The World Bank has called the pandemic “the” greatest economic shock The world has had experience for decades and “forecasts a decline in global gross domestic product of more than 5 percent for 2020.

A volunteer places American flags depicting some of the 200,000 lives lost in the United States in the September 22 coronavirus pandemic on the National Mall in Washington.Joshua Roberts / Reuters

While mass testing programs have been introduced in some countries, a surge in new cases across Europe has led some governments to struggle even more to ensure tests are available.

Colleges in the United States reported thousands of new cases days after their doors opened last month, driven by students socializing with little or no social distance.

The University of Wisconsin-Madison had more than 2,800 confirmed student cases as of Friday. At Kansas State University, more than 2,200 students have been quarantined or isolated. The University of Missouri has recorded more than 1,500 confirmed cases among students since class began.

In the UK, Manchester Metropolitan University students were told to self-isolate for 14 days after 127 tests positive for Covid-19. And the University of Glasgow has offered residents a rental discount and assistance in securing food and medical care for self-isolating students.

Circles designed to help prevent the spread of the coronavirus by promoting Dolores Park in San Francisco on May 21.Noah Berger / AP filr

The virus has also turned sporting events around the world upside down, and fans have been unable to attend due to social distancing restrictions.

Last week, Japan’s new Prime Minister Yoshihide Suga said Japan was determined to host the Tokyo Olympics in 2021 after the games originally scheduled for this summer were postponed due to the pandemic.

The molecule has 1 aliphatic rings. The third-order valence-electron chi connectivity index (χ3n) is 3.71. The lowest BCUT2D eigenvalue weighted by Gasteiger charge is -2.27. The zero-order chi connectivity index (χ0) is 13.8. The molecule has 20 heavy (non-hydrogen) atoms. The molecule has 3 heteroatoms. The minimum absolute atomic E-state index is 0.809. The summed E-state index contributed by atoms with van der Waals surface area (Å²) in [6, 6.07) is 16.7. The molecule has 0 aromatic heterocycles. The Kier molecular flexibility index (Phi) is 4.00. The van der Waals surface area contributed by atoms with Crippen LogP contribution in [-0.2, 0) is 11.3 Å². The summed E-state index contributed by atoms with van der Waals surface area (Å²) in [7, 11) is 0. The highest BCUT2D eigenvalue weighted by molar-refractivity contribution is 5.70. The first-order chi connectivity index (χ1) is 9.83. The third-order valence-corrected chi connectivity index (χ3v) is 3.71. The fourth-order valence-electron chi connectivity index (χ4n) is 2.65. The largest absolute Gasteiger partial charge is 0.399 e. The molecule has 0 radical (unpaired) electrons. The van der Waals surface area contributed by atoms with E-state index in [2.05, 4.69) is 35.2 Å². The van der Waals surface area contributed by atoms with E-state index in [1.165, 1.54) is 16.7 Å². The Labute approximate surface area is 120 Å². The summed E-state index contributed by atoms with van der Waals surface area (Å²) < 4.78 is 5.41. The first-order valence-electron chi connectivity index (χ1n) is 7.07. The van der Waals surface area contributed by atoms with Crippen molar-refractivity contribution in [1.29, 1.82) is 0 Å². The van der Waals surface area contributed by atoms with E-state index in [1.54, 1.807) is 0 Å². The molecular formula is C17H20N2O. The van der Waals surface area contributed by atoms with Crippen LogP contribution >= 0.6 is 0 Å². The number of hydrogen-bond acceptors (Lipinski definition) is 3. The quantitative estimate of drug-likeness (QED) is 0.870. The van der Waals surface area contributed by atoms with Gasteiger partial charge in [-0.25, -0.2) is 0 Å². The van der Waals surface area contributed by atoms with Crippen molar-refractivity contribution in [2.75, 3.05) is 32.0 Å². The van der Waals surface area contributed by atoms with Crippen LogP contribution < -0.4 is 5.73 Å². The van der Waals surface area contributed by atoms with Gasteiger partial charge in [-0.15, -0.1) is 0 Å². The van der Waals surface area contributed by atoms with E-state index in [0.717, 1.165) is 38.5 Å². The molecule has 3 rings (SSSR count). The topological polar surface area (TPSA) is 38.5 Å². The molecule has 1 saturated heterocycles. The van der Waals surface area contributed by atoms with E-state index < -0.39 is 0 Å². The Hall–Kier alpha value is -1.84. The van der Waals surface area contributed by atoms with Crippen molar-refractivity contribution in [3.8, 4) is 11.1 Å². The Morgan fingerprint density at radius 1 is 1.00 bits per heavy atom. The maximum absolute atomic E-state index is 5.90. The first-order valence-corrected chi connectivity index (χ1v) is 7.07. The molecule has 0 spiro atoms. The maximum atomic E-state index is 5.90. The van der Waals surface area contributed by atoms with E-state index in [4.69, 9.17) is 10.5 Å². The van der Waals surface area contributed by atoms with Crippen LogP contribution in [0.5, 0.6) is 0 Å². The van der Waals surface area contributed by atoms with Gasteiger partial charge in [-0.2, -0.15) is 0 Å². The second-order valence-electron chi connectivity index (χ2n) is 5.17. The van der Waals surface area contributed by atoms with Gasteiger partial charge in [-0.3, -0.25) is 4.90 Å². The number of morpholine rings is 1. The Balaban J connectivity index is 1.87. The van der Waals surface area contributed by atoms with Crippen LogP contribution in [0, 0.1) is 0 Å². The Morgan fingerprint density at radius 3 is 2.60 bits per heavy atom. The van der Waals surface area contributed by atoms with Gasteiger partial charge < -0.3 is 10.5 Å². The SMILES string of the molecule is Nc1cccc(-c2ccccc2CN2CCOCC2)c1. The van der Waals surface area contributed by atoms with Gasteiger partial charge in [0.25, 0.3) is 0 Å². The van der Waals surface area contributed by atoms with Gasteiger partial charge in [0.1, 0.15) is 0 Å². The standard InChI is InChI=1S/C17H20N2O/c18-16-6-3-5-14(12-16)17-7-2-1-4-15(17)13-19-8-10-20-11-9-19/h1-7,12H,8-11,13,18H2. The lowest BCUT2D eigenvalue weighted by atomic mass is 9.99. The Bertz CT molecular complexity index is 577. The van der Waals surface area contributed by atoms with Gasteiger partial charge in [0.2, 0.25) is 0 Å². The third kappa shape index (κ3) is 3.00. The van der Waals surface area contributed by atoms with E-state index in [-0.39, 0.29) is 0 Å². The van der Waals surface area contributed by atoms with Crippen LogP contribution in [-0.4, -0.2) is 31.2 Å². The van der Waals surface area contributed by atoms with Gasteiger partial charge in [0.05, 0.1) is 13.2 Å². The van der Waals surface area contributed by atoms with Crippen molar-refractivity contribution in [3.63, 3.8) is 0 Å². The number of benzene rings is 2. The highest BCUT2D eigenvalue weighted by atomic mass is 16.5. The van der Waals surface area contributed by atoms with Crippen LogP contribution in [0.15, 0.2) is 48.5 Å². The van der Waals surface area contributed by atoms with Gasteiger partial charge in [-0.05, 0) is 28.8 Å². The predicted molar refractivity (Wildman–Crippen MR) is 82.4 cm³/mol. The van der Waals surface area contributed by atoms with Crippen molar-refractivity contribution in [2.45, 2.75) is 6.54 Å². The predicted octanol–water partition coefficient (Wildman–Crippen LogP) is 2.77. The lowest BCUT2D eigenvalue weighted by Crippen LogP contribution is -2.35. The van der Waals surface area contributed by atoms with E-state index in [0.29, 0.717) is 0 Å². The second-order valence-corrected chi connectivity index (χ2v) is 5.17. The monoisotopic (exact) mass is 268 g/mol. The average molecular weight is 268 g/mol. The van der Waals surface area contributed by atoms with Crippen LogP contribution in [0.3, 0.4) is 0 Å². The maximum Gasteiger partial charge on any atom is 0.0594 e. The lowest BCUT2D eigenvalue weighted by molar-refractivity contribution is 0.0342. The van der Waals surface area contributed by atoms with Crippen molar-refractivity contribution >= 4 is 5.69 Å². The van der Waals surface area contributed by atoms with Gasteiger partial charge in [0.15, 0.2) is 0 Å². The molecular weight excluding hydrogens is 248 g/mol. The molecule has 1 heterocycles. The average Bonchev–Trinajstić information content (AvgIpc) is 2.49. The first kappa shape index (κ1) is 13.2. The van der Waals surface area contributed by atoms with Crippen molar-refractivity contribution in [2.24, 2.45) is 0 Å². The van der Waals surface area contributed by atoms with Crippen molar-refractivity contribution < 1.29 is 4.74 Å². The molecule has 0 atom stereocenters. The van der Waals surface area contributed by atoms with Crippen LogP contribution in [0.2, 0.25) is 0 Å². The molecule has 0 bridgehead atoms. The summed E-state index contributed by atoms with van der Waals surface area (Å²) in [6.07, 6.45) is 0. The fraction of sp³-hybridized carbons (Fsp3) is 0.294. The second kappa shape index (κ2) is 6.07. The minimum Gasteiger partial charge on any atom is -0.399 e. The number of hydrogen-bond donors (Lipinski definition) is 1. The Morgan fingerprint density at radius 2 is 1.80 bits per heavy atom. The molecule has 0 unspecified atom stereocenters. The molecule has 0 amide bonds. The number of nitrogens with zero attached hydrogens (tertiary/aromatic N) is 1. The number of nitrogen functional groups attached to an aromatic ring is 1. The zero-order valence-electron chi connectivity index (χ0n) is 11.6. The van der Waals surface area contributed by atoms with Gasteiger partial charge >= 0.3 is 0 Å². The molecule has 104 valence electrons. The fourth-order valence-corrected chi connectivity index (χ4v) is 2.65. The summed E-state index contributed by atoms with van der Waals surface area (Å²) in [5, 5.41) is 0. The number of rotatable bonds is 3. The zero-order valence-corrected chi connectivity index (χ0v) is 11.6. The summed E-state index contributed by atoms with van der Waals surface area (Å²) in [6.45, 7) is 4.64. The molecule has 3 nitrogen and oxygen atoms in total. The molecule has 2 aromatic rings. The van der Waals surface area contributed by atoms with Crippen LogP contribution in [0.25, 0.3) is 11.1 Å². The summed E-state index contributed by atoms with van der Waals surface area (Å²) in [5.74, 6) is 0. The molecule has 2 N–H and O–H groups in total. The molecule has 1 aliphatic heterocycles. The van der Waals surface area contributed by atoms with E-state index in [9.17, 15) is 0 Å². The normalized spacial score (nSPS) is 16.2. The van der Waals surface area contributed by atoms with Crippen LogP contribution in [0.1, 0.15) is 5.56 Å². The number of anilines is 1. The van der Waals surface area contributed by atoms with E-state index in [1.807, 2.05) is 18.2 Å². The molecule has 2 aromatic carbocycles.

The organizers of the Tokyo Olympics on Friday unveiled a plan for an optimized event amid the pandemic.

In France, despite the increasing number of cases, the French Open tennis tournament, postponed from the usual dates in late May to early June on Sunday due to the pandemic, started on Sunday with just 1,000 viewers a day, compared with tens of thousands who normally attended.

Larry Hammond’s family beckons past their New Orleans home on April 22 as a line of cars with friends and family unable to attend his funeral due to the coronavirus.Gerald Herbert / AP file

Australia is now showing signs of progress. Melbourne’s second largest city has eased lockdown restrictions further after a surge in coronavirus cases.

The city and surrounding parts of rural Victoria were strictly cordoned off last month, schools and unnecessary businesses were closed, a night curfew was imposed and public gatherings were banned. The restrictions should be relaxed over the weekend.

Some countries doing better than others depends on the effectiveness of public health policies, said Linda Bauld, professor of public health at the University of Edinburgh.

But Bauld said many of these measures, like robust contact tracing and isolating positive patients, rely on people who follow guidelines and regulations.

“In order for citizens to be able to do this, there needs to be good information that is consistent and from reliable sources,” she added. “Governments will only be successful if they take people with them, especially the longer the crisis lasts.”